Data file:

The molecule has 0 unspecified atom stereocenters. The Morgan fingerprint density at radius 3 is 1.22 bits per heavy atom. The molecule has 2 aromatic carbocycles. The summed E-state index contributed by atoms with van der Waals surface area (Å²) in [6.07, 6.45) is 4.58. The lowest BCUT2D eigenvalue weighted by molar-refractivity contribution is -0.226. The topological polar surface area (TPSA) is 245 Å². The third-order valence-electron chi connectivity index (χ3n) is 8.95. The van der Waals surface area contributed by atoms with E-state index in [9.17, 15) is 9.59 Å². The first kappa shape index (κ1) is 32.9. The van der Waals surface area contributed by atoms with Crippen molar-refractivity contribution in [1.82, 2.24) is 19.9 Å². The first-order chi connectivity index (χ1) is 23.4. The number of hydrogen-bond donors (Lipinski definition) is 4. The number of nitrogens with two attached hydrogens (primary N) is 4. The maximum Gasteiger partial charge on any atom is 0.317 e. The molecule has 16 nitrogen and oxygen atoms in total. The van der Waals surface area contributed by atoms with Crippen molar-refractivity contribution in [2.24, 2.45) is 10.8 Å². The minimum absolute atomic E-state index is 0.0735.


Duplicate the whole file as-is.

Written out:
The molecule has 0 unspecified atom stereocenters. The Morgan fingerprint density at radius 3 is 1.22 bits per heavy atom. The molecule has 2 aromatic carbocycles. The summed E-state index contributed by atoms with van der Waals surface area (Å²) in [6.07, 6.45) is 4.58. The lowest BCUT2D eigenvalue weighted by molar-refractivity contribution is -0.226. The topological polar surface area (TPSA) is 245 Å². The third-order valence-electron chi connectivity index (χ3n) is 8.95. The van der Waals surface area contributed by atoms with E-state index in [9.17, 15) is 9.59 Å². The first kappa shape index (κ1) is 32.9. The van der Waals surface area contributed by atoms with Crippen molar-refractivity contribution in [1.82, 2.24) is 19.9 Å². The first-order chi connectivity index (χ1) is 23.4. The number of hydrogen-bond donors (Lipinski definition) is 4. The number of nitrogens with two attached hydrogens (primary N) is 4. The maximum Gasteiger partial charge on any atom is 0.317 e. The molecule has 16 nitrogen and oxygen atoms in total. The van der Waals surface area contributed by atoms with Crippen molar-refractivity contribution in [2.24, 2.45) is 10.8 Å². The minimum absolute atomic E-state index is 0.0735.